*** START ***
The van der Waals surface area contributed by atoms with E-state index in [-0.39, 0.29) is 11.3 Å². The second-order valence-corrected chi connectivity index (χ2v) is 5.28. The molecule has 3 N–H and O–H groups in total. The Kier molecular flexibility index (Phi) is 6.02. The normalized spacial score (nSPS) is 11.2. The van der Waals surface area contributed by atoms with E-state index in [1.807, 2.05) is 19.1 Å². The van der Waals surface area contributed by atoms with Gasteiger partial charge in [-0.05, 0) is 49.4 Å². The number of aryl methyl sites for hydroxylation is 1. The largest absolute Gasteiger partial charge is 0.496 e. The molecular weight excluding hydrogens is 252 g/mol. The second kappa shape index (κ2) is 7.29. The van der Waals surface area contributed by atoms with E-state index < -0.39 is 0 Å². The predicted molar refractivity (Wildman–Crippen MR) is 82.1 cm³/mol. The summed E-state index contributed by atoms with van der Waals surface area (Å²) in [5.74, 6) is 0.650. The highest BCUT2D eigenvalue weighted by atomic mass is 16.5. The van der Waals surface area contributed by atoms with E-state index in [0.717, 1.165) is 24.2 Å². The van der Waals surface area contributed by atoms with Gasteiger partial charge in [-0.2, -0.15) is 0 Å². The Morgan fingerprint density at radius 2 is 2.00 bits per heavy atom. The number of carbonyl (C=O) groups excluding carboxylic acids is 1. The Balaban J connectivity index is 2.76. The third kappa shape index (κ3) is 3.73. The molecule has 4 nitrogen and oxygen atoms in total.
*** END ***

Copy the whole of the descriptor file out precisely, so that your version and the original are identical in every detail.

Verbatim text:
The van der Waals surface area contributed by atoms with E-state index in [-0.39, 0.29) is 11.3 Å². The second-order valence-corrected chi connectivity index (χ2v) is 5.28. The molecule has 3 N–H and O–H groups in total. The Kier molecular flexibility index (Phi) is 6.02. The normalized spacial score (nSPS) is 11.2. The van der Waals surface area contributed by atoms with E-state index in [1.807, 2.05) is 19.1 Å². The van der Waals surface area contributed by atoms with Gasteiger partial charge in [-0.05, 0) is 49.4 Å². The number of aryl methyl sites for hydroxylation is 1. The largest absolute Gasteiger partial charge is 0.496 e. The molecular weight excluding hydrogens is 252 g/mol. The second kappa shape index (κ2) is 7.29. The van der Waals surface area contributed by atoms with E-state index < -0.39 is 0 Å². The predicted molar refractivity (Wildman–Crippen MR) is 82.1 cm³/mol. The summed E-state index contributed by atoms with van der Waals surface area (Å²) in [5.74, 6) is 0.650. The highest BCUT2D eigenvalue weighted by atomic mass is 16.5. The van der Waals surface area contributed by atoms with E-state index in [0.717, 1.165) is 24.2 Å². The van der Waals surface area contributed by atoms with Gasteiger partial charge in [-0.2, -0.15) is 0 Å². The Morgan fingerprint density at radius 2 is 2.00 bits per heavy atom. The number of carbonyl (C=O) groups excluding carboxylic acids is 1. The Balaban J connectivity index is 2.76. The third kappa shape index (κ3) is 3.73. The molecule has 4 nitrogen and oxygen atoms in total.